The Generative Models have gained considerable attention in unsupervised learning via a new and practical framework called Generative Adversarial Networks (GAN) due to their outstanding data generation capability. Many GAN models have been proposed, and several practical applications have emerged in various domains of computer vision and machine learning. Despite GANs excellent success, there are still obstacles to stable training. The problems are Nash equilibrium, internal covariate shift, mode collapse, vanishing gradient, and lack of proper evaluation metrics. Therefore, stable training is a crucial issue in different applications for the success of GANs. Herein, we survey several training solutions proposed by different researchers to stabilize GAN training. We discuss (I) the original GAN model and its modified versions, (II) a detailed analysis of various GAN applications in different domains, and (III) a detailed study about the various GAN training obstacles as well as training solutions. Finally, we reveal several issues as well as research outlines to the topic.
Spatio-temporal (ST) data is a collection of multiple time series data with different spatial locations and is inherently stochastic and unpredictable. An accurate prediction over such data is an important building block for several urban applications, such as taxi demand prediction, traffic flow prediction, and so on. Existing deep learning based approaches assume that outcome is deterministic and there is only one plausible future; therefore, cannot capture the multimodal nature of future contents and dynamics. In addition, existing approaches learn spatial and temporal data separately as they assume weak correlation between them. To handle these issues, in this article, we propose a stochastic spatio-temporal generative model (named D-GAN) which adopts Generative Adversarial Networks (GANs)-based structure for more accurate ST prediction in multiple time steps. D-GAN consists of two components: (1) spatio-temporal correlation network which models spatio-temporal joint distribution of pixels and supports a stochastic sampling of latent variables for multiple plausible futures; (2) a stochastic adversarial network to jointly learn generation and variational inference of data through implicit distribution modeling. D-GAN also supports fusion of external factors through explicit objective to improve the model learning. Extensive experiments performed on two real-world datasets show that D-GAN achieves significant improvements and outperforms baseline models.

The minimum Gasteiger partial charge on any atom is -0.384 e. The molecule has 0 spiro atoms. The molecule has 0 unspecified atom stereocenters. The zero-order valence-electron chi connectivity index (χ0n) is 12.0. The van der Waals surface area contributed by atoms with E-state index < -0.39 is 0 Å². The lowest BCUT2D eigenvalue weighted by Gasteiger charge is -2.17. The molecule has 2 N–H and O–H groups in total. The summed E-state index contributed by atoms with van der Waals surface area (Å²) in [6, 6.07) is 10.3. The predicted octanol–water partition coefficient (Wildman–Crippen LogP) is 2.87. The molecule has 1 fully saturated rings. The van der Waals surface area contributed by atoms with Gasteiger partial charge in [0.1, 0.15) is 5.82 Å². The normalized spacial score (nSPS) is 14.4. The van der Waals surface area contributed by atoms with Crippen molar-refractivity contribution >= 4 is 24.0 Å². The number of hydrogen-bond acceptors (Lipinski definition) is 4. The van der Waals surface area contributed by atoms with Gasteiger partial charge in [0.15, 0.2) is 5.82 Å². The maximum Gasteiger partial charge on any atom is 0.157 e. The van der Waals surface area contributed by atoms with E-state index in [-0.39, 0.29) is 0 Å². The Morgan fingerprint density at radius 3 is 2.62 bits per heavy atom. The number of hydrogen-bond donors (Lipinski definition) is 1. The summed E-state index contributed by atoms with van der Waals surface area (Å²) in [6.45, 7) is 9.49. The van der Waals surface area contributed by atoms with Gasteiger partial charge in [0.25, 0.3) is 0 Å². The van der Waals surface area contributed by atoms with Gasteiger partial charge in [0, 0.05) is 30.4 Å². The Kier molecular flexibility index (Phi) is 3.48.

As a measure of the brain's electrical activity, electroencephalography (EEG) is the primary signal of interest for brain-computer-interfaces (BCI). BCIs offer a communication pathway between a brain and an external device, translating thought into action with suitable processing. EEG data is the most common signal source for such technologies. However, artefacts induced in BCIs in the real-world context can severely degrade their performance relative to their in-laboratory performance. In most cases, the recorded signals are so heavily corrupted by noise that they are unusable and restrict BCI's broader applicability. To realise the use of portable BCIs capable of high-quality performance in a real-world setting, we use Generative Adversarial Networks (GANs) that can adopt both supervised and unsupervised learning approaches. Although our approach is supervised, the same model can be used for unsupervised tasks such as data augmentation/imputation in the low resource setting. Exploiting recent advancements in Generative Adversarial Networks (GAN), we construct a pipeline capable of denoising artefacts from EEG time series data. In the case of denoising data, it maps noisy EEG signals to clean EEG signals, given the nature of the respective artefact. We demonstrate the capability of our network on a toy dataset and a benchmark EEG dataset developed explicitly for deep learning denoising techniques. Our datasets consist of an artificially added mains noise (50/60 Hz) artefact dataset and an open-source EEG benchmark dataset with two artificially added artefacts. Artificially inducing myogenic and ocular artefacts for the benchmark dataset allows us to present qualitative and quantitative evidence of the GANs denoising capabilities and rank it among the current gold standard deep learning EEG denoising techniques. We show the power spectral density (PSD), signal-to-noise ratio (SNR), and other classical time series similarity measures for quantitative metrics and compare our model to those previously used in the literature. To our knowledge, this framework is the first example of a GAN capable of EEG artefact removal and generalisable to more than one artefact type. Our model has provided a competitive performance in advancing the state-of-the-art deep learning EEG denoising techniques. Furthermore, given the integration of AI into wearable technology, our method would allow for portable EEG devices with less noisy and more stable brain signals.